Therapist Blogs for April 2012
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3 Tips For Holiday Stress Relief
The holidays are upon us, and stress and anxiety are in full swing. Attending parties, going to family gatherings, clea...
Larry Kudlow Admits That He Still Struggles With Addiction After 18 Years Sober
A CNBC anchor, former Wall Street economist and Ronald Reagan adviser has told how he’s still struggling with his decad...
Tune In Today- Cali Estes Talks About Stress And Addiction In The Business World
One Hour At A TIme- Host Mary Woods Monday, November 25, 2013 Stress and Addiction in the Business World with Guest Cali E...
Tune In To Guest Speaker Cali Estes Discussing Stress And Addiction In The Business World
One Hour Of Time- Host Mary Woods www.voiceamericahealth.com Stress and Addiction in the Business World with Guest Cal...
Grandmother Wants Custody, Gives Cocaine To Granddaughter To Plant In Father's Truck
GILBERT, Ariz. -- A grandmother visiting from Texas was arrested on suspicion of child abuse after detectives said she enlist...
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Most of the time a couple calls me when they're in a desparate situation. They need help, and they need it fast. I can tell they're in dire straits when one of the first questions they ask me is, "How soon can you see us?" I can hear the urgency in their voices, and I can feel their pain over the phone.
Relationship problems don't arise out of nowhere overnight. They build slowly. In the beginning, the couple thinks, "I really want this to work and we love each other, so we'll figure this out together." Any most of the time, that's what happens. Couples work their problems out. However, there are some problems that they just can't work out on their own. (We call these "perpetual problems") This is when they call me.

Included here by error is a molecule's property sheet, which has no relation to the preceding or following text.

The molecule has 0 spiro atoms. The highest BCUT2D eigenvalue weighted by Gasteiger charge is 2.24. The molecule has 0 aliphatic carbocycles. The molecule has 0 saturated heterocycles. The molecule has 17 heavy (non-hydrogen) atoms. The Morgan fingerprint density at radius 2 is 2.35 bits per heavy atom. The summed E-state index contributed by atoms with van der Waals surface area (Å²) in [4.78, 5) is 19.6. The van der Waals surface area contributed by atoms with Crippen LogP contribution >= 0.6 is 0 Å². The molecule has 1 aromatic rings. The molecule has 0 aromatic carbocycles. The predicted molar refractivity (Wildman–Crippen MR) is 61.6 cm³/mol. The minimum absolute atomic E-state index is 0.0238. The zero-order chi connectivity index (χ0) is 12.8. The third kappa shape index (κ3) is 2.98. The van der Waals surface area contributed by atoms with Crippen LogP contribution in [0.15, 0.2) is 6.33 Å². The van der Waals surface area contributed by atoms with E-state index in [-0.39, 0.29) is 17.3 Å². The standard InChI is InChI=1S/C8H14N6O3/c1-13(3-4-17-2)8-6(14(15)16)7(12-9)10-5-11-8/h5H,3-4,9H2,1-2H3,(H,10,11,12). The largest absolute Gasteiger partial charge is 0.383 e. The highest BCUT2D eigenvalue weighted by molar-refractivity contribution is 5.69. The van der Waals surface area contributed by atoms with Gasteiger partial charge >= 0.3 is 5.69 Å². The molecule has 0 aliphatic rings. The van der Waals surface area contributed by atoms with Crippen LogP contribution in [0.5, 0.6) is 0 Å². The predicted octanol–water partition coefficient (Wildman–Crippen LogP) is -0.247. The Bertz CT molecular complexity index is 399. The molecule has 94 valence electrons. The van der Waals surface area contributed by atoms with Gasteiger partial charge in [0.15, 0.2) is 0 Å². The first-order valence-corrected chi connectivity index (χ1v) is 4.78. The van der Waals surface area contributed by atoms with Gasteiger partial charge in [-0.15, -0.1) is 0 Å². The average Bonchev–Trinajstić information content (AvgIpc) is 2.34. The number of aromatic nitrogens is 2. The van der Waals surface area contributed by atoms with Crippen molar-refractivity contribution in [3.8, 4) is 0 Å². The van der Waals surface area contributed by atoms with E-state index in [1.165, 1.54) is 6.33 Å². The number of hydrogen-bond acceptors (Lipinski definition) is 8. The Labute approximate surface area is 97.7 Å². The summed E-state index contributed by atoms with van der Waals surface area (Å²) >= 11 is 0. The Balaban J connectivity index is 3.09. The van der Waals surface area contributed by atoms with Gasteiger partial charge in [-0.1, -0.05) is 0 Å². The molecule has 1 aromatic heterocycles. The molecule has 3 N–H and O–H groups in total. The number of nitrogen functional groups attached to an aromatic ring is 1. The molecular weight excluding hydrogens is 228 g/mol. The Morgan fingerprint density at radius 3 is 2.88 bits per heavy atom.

One couple I worked with last year, Steven and Michelle, have been married 14 years. They came to see me because the fighting between them had gotten so bad that their son began having panic attacks. Whenever their voices raised, he would start shaking, hyperventilat...
The other day, Max (our sorta-shepherd puppy) and I, were out walking in the rain. Most of the times, I truly enjoy our walks together. This time was definitely a chore. One of those, "Hurry up so we can go back inside" walks. As we rounded the corner of one of the walking paths that wind through our neighborhood, we encountered a 1-legged bird pecking around for the bugs & worms that had surfaced during the rain.
We stopped and watched him for a few minutes. Both of us intrigued, but for very different reasons. I was amazed at the perseverance the bird showed. How it had to do a little hop step every time it bent its head toward the grass. Constantly in motion and yet never giving up.
The bird struck me as symbolic of the struggles of so many of my clients and in many cases, the way they've learned to persevere despite tremendous adversity.
People will often ask me, "Don't you get sick of hearing people's problems all day long?" That couldn't be farther from the truth...
Part 3: Source Energy Optimizes Life—Escalating Source Energy Through Trauma Resolution
While vacationing in Rincon, a beautiful beach town in Puerto Rico, I fell into a seven-foot hole. There were no streetlights in the tiny village and I was out in the dark night… The fall, the pain, and being stuck in a remote place traumatized me; I was left in a cast for 7 months with a severely shattered heel. Having no choice in the matter, the time I spent recovering left me feeling trapped in my body. But, eventually, I began to listen to what it was saying.